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Hempel – Laws and Their Role in Scientific Explanation

Hempel – Laws and Their Role in Scientific Explanation

Carl Hempel – Laws and Their Role in Scientific Explanation

Carl Hempel – Laws and Their Role in Scientific Explanation1

5.1 Two basic requirements for scientific explanations

• The aim of the natural is explanation insight rather than gathering. • Man’s concern for understanding is demonstrated by myths, metaphors, anthropomorphising, invocation of occult forces, God’s inscrutable plans or fate. • Such “answers”, while psychologically satisfying, are not scientifically adequate as they fall short of the two primary scientific requirements – explanatory relevance and . • Example of Francesco Sizi’s rejection of his contemporary Galileo’s discovery of the moons of Jupiter – a pseudo-logical argument for why there could only be seven heavenly bodies based on irrelevant “”, analogies and anthopocentric assumptions. • Contrast this with the scientific explanation of the rainbow. Even if we’d never seen one, the scientific account would be good grounds for their existence. This satisfies the criterion of explanatory relevance – that the was to be expected under the relevant circumstances. • Relevance is necessary but not sufficient for explanation. We also need to know not just what happens, but why. • Empirical testability is our second requirement for explanation. Example of treating gravity as universal affinity analogous to love – no test implications, in contrast with the rainbow example. • Relevant explanations are testable, but not vice-versa.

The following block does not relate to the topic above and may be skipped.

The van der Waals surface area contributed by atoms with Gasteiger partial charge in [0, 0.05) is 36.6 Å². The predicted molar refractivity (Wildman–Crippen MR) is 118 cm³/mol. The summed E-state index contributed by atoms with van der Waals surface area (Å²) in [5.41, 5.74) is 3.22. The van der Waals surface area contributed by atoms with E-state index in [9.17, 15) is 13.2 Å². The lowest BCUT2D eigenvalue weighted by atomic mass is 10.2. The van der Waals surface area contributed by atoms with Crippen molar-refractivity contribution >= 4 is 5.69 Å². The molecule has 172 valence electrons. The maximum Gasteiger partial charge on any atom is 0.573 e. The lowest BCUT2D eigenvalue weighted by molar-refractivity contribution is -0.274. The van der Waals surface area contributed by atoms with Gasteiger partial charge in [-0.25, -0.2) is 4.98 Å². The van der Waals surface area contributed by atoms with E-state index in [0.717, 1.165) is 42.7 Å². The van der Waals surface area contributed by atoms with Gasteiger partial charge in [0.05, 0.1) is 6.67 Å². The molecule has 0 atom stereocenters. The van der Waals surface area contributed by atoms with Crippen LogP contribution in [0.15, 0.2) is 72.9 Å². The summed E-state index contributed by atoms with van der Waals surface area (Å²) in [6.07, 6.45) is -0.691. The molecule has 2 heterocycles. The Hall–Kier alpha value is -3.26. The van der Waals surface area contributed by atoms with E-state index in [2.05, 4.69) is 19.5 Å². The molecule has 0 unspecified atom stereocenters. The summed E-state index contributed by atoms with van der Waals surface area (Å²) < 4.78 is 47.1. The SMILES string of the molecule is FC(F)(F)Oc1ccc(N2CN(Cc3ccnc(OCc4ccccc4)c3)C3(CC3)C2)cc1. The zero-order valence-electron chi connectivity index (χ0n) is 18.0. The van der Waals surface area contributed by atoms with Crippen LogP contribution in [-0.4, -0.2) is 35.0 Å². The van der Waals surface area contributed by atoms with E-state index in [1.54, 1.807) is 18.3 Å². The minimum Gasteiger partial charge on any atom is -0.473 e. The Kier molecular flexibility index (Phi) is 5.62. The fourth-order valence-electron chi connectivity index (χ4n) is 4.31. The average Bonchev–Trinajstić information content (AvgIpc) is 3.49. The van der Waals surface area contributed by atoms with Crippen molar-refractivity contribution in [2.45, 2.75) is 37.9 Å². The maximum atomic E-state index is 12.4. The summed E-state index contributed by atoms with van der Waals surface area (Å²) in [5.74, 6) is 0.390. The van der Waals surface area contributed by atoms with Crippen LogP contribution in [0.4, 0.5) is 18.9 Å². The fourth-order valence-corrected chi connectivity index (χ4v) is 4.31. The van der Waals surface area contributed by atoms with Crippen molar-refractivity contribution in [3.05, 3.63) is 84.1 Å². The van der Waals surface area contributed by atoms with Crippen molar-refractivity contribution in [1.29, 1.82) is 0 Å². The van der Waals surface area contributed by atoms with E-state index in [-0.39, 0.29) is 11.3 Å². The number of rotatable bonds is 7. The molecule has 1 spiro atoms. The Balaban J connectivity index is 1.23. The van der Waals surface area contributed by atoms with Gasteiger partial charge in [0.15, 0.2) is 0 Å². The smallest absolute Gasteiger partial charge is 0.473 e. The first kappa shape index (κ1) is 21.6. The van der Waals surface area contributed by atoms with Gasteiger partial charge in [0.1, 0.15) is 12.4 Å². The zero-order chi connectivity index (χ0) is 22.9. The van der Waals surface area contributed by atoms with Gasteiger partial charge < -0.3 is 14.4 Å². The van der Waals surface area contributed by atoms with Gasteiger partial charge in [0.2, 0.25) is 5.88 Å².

5.2 Deductive-nomological explanation

• Example of a scientific explanation (the variability with altitude of the height of mercury in a Torricelli apparatus). What is explained depends both on general laws expressing uniform empirical connections and particular facts. The effects are as they are because of particular laws of applying to particular circumstances, and are therefore to be expected. • What is to be explained is the explanandum; the explanation is the explanans. • Example : image formation by reflection in a spherical mirror. Explanandum is 1/u + 1/v = 2/r. Explanans is based on rectilinear propagation of light, geometry of spheres and the basic laws of reflection, from which the explanandum is deduced. • The standard for a deductive-nomological (D-N) explanation is :-

Explanans L1, L2, … Ln, (Laws) C1, C2, …Cm (particular Circumstances) Explanandum E